Wednesday, May 4, 2016

Age of Fable: Preface

The author began by telling us that if the only types of education that can be considered useful are those that serve to gain us more money or social status, then the subject of Mythology cannot be counted as useful.  But if those things that serve to make us happy and enrich our inner lives can also count as useful then we must count Mythology along with the more practical studies.

Mythology is like a gateway that allows us access to great literature of the past and present.  So much of classic literature makes references and allusions to mythology that a lack of knowledge of the subject causes us, in the best cases, to lose some meaning behind many great works, and in the worst case, makes certain literature incomprehensible.  The options that the author saw available up to his time did not really help the situation; one could make a study of reading the translated myths in their entirety, but that in itself is time consuming and will find a reader lost with many phrases that he does not understand because they are referencing yet another myth.  Still, one could obtain a reference dictionary and work their way through the myths with it always on hand, but for all but the most devoted students this will quickly lead to fatigue and cause the student to give up referencing and so lose much of the imagery of the story.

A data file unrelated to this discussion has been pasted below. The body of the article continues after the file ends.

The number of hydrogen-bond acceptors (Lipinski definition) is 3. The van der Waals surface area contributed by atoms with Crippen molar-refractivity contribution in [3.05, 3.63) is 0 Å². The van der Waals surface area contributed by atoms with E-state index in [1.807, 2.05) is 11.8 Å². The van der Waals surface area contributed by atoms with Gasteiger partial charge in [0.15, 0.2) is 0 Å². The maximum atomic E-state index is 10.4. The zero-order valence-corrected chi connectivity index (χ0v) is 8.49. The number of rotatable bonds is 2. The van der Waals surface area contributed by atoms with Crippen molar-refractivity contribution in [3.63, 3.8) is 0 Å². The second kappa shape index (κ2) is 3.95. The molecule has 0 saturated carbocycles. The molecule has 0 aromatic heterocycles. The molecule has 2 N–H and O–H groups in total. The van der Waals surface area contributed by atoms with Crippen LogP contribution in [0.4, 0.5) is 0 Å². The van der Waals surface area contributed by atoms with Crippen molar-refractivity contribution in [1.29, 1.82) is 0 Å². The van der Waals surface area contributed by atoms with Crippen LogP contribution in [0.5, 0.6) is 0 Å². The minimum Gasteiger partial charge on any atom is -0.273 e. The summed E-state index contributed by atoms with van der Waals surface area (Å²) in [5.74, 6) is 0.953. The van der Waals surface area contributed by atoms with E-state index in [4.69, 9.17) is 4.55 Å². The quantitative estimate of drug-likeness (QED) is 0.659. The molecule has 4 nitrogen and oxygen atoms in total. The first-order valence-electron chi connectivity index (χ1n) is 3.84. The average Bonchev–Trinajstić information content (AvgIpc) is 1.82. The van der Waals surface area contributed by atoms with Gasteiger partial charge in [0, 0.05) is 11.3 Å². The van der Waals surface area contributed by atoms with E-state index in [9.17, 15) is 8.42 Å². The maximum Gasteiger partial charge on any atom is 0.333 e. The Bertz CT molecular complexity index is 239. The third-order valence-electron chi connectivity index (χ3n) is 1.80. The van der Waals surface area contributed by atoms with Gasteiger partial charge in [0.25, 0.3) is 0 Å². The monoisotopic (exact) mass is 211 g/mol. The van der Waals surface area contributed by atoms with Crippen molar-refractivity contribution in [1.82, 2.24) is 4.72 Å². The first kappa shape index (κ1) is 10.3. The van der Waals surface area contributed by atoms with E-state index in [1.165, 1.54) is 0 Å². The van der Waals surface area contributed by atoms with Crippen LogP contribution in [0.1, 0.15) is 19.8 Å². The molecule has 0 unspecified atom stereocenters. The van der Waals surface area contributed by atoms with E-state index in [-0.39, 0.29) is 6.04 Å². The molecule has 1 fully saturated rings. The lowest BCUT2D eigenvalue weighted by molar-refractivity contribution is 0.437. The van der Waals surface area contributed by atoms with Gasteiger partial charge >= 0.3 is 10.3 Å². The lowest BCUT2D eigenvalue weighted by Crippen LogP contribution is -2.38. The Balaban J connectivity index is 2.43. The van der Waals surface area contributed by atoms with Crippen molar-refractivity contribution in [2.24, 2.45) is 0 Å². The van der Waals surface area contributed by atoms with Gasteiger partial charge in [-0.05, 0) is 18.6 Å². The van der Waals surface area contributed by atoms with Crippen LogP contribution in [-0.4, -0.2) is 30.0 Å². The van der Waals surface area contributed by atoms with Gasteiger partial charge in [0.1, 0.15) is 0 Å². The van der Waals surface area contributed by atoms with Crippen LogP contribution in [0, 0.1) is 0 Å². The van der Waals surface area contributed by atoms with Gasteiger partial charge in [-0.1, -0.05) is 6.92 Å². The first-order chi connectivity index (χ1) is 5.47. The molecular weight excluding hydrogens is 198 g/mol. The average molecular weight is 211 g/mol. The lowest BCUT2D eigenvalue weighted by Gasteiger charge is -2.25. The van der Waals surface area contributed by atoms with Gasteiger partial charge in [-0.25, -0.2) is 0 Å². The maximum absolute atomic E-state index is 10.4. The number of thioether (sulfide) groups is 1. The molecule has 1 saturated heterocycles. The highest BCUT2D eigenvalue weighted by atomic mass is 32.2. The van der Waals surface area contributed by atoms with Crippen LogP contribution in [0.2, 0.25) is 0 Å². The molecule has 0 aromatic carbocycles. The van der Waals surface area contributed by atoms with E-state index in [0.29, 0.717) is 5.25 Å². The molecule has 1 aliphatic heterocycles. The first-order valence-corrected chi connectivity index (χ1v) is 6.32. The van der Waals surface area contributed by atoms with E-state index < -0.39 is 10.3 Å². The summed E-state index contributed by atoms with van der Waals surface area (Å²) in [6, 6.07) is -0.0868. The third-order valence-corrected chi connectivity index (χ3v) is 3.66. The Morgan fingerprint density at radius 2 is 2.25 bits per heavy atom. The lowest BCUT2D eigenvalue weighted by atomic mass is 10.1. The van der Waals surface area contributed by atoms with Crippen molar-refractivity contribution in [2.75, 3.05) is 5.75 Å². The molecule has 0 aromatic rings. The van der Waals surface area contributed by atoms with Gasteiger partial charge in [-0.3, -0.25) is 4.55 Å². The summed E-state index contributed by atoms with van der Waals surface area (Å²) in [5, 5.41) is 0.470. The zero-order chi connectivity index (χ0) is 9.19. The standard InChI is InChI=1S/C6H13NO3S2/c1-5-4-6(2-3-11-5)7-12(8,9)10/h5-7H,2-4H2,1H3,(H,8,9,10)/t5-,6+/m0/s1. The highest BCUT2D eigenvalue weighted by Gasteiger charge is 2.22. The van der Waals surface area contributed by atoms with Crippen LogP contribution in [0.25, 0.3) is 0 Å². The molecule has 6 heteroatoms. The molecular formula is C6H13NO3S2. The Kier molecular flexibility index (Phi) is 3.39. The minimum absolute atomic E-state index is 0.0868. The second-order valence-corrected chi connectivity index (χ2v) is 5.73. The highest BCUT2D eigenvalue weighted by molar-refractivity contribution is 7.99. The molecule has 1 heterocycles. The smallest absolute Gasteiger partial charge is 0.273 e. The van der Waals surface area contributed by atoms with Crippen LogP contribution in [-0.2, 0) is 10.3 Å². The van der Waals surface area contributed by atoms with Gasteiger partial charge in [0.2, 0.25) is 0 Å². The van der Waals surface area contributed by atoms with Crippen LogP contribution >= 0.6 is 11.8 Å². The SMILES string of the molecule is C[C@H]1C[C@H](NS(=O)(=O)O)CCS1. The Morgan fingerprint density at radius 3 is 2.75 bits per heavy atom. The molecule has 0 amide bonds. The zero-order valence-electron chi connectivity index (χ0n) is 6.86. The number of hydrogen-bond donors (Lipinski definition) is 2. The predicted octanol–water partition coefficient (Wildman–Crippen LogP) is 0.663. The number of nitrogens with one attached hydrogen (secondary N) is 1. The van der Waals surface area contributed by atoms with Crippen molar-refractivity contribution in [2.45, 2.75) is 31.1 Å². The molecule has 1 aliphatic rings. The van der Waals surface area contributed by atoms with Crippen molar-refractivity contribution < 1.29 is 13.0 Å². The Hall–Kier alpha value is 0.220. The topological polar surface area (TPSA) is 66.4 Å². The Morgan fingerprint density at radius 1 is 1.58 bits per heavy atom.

The author’s solution is this book, The Age of Fable, in which he has retold poetic mythology in prose. But his translation is not a word for word translation since in doing that we would lose all the beauty of the original.  Instead he has recreated the stories using the beautiful language of our own time (or his own time, which was in the late 1700’s) allowing us to still have the vivid and captivating imagery that is alluded to in other classic works of literature and he assures us that for this reason his book is not meant for the learned person but rather the student.  He ends the preface with a quote from Coleridge’s Piccolomini about the timelessness of the imagery found in the Greek and Roman Myths.

*Year 4, Week 1
Book lists and schedules can be found at AmblesideOnline.

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